On the opposite coast, Trebah Garden “has the appearance of a Himalayan cloud forest transported to Cornwall”, says The Telegraph. “Camellias, magnolias, azaleas and hydrangeas flood the 25-acre garden with colour”, at the end of which sits a perfect, secluded beach only accessible to visitors of the gardens.
Best of all, Cornwall is the birthplace of the Cornish pasty. What more could you want?
The Isle of Skye is where you will find Scotland’s most iconic landscapes alongside picturesque fishing villages and medieval castles.
There is breathtaking scenery everywhere you look. The Times refers to its “gobsmacking beauty”, adding “Skye has suddenly become sexy”.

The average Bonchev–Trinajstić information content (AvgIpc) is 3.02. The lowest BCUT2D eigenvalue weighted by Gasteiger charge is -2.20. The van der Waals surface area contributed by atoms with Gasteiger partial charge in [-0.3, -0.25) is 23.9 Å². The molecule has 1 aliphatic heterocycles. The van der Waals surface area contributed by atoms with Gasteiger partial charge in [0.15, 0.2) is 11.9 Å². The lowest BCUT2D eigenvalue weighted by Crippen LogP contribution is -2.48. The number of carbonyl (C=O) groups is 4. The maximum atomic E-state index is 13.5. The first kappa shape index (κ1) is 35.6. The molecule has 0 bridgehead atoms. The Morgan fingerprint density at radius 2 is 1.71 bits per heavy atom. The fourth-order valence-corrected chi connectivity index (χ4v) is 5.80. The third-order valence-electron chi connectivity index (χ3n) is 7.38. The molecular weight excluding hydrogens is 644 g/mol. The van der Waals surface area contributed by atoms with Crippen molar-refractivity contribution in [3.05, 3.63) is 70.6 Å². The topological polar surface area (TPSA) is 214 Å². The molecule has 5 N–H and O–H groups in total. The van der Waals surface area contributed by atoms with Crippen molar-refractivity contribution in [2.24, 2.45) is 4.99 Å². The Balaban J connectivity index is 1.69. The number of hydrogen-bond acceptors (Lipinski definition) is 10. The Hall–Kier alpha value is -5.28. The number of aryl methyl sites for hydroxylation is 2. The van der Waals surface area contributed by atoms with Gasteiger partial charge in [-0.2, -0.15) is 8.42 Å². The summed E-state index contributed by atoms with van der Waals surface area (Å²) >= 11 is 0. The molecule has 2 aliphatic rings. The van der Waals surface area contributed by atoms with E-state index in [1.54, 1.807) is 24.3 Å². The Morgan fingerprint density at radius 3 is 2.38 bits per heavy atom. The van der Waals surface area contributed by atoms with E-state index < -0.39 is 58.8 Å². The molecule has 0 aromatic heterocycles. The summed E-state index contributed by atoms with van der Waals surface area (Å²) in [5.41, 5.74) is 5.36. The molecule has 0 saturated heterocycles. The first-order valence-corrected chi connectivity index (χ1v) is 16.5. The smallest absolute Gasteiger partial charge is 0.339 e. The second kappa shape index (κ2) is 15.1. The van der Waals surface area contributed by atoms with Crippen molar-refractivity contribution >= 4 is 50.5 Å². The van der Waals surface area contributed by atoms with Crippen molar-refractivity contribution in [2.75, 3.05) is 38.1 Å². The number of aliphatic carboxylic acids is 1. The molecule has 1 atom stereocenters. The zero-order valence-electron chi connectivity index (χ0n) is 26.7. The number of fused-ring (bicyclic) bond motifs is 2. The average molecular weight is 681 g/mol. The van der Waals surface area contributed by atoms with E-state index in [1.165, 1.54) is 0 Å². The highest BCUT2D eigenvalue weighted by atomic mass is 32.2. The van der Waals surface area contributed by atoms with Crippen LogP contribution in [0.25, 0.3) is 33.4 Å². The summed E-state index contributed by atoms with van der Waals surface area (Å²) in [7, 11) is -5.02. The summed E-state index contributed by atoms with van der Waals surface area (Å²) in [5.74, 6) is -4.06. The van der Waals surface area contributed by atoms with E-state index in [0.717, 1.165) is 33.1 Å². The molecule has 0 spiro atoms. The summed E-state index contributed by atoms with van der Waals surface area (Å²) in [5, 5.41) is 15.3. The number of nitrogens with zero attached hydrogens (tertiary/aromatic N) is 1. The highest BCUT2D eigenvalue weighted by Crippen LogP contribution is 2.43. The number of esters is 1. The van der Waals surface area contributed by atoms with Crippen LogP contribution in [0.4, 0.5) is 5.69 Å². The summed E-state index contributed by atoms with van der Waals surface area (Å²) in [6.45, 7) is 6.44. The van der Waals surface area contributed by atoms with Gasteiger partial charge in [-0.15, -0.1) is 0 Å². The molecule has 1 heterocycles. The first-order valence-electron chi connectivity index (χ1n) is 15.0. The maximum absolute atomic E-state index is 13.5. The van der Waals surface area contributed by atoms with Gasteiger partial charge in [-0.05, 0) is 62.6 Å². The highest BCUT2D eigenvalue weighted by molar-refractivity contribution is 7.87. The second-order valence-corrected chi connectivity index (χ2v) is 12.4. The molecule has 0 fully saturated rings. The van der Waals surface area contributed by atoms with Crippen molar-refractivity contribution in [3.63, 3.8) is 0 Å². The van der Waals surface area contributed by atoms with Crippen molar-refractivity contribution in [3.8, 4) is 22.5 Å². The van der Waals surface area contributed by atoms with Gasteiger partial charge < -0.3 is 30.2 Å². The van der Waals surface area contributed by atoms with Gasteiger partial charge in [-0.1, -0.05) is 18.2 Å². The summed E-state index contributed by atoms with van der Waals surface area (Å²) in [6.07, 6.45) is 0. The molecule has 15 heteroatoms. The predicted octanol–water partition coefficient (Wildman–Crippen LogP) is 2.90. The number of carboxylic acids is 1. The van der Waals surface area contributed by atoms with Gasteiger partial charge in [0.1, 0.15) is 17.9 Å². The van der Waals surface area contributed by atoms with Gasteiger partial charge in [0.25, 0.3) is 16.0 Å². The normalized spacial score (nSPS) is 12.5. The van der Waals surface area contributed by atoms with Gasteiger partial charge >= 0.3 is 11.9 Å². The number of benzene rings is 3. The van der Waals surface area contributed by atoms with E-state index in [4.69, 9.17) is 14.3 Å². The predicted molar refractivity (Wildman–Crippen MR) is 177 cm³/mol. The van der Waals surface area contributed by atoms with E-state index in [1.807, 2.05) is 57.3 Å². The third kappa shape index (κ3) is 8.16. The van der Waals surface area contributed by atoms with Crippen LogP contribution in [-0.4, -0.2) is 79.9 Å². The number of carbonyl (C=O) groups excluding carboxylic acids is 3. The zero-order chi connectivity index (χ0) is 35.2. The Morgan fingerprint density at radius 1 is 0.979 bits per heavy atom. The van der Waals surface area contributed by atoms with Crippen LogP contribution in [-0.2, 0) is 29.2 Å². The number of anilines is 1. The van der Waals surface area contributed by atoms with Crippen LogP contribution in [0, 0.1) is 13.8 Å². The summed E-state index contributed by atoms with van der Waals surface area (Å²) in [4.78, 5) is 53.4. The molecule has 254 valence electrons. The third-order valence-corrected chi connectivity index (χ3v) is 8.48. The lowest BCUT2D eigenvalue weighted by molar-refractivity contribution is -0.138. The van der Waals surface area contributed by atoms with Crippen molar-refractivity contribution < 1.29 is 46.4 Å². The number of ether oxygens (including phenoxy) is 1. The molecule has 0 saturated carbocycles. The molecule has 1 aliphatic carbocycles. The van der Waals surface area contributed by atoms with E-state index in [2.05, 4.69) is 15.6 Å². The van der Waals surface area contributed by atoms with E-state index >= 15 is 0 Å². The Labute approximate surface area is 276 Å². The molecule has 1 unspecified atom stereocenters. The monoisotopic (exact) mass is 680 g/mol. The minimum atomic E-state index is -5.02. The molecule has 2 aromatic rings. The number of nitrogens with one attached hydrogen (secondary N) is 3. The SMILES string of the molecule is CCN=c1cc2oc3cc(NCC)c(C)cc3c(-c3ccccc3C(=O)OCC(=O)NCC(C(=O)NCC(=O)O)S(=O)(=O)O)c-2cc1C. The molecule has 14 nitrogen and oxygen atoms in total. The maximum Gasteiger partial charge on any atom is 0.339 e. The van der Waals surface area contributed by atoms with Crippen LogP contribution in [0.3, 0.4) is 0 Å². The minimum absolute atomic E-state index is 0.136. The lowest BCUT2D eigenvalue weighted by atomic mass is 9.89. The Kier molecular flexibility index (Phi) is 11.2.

It’s also great for fans of wildlife. Otters, seals, whales, dolphins and red deer can all be seen, and bird watchers may be able to spot the White Tailed Sea Eagle.
Skye’s history can be traced through millennia-old Pictish towers, clans and castles - including Dunvegan Castle, the oldest inhabited castle in Scotland, plus historic churches and abandoned villages.
Going further back, would-be palaeontologists can spot dinosaur footprints on the shore at Staffin, and see a host of fossils from Skye at the nearby Dinosaur Museum.
The natural serenity of the Peak District offers a pleasant contrast to the industrial bustle of the surrounding cities of Manchester, Stoke-on-Trent, Derby and Sheffield.
The Peak District National Park covers 555 square miles of natural beauty, wildlife and cultural heritage. There is an extensive network of public footpaths and cycle trails for a range of abilities, plus opportunities for rock climbing and caving for the more adventurous.
Booking a hotel in one of the Peak District’s charming towns and villages gives visitors the opportunity to extend their trip if camping doesn’t appeal. Hope Valley, High Peak and the Hayloft are all recommended as bases for further exploration.